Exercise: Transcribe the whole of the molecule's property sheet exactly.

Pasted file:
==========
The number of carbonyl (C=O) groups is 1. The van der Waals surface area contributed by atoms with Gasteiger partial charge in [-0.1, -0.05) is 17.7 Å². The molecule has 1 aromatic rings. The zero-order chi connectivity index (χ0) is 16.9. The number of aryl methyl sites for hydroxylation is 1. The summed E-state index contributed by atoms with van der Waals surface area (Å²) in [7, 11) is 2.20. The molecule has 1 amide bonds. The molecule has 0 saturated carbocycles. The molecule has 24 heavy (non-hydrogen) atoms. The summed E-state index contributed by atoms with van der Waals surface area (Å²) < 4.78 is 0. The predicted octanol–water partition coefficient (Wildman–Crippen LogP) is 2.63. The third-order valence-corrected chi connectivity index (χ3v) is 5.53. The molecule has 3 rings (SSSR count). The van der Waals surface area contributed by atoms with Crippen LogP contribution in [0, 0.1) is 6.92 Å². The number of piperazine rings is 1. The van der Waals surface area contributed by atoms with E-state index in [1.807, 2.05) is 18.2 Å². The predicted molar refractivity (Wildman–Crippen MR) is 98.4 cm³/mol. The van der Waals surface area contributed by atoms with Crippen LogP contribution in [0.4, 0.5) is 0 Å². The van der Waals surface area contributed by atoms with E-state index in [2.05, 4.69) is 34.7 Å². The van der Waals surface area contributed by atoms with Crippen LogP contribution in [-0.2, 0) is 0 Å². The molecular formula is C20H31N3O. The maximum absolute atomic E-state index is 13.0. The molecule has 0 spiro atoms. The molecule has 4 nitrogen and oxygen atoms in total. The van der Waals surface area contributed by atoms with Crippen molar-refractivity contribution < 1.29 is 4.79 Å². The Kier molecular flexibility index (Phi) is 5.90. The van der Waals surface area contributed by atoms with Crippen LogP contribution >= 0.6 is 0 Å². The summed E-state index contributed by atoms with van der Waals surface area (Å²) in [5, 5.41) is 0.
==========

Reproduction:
The number of carbonyl (C=O) groups is 1. The van der Waals surface area contributed by atoms with Gasteiger partial charge in [-0.1, -0.05) is 17.7 Å². The molecule has 1 aromatic rings. The zero-order chi connectivity index (χ0) is 16.9. The number of aryl methyl sites for hydroxylation is 1. The summed E-state index contributed by atoms with van der Waals surface area (Å²) in [7, 11) is 2.20. The molecule has 1 amide bonds. The molecule has 0 saturated carbocycles. The molecule has 24 heavy (non-hydrogen) atoms. The summed E-state index contributed by atoms with van der Waals surface area (Å²) < 4.78 is 0. The predicted octanol–water partition coefficient (Wildman–Crippen LogP) is 2.63. The third-order valence-corrected chi connectivity index (χ3v) is 5.53. The molecule has 3 rings (SSSR count). The van der Waals surface area contributed by atoms with Crippen LogP contribution in [0, 0.1) is 6.92 Å². The number of piperazine rings is 1. The van der Waals surface area contributed by atoms with E-state index in [1.807, 2.05) is 18.2 Å². The predicted molar refractivity (Wildman–Crippen MR) is 98.4 cm³/mol. The van der Waals surface area contributed by atoms with Crippen LogP contribution in [0.4, 0.5) is 0 Å². The van der Waals surface area contributed by atoms with E-state index in [2.05, 4.69) is 34.7 Å². The van der Waals surface area contributed by atoms with Crippen LogP contribution in [-0.2, 0) is 0 Å². The molecular formula is C20H31N3O. The maximum absolute atomic E-state index is 13.0. The molecule has 0 spiro atoms. The molecule has 4 nitrogen and oxygen atoms in total. The van der Waals surface area contributed by atoms with Crippen molar-refractivity contribution < 1.29 is 4.79 Å². The Kier molecular flexibility index (Phi) is 5.90. The van der Waals surface area contributed by atoms with Crippen LogP contribution >= 0.6 is 0 Å². The summed E-state index contributed by atoms with van der Waals surface area (Å²) in [5, 5.41) is 0.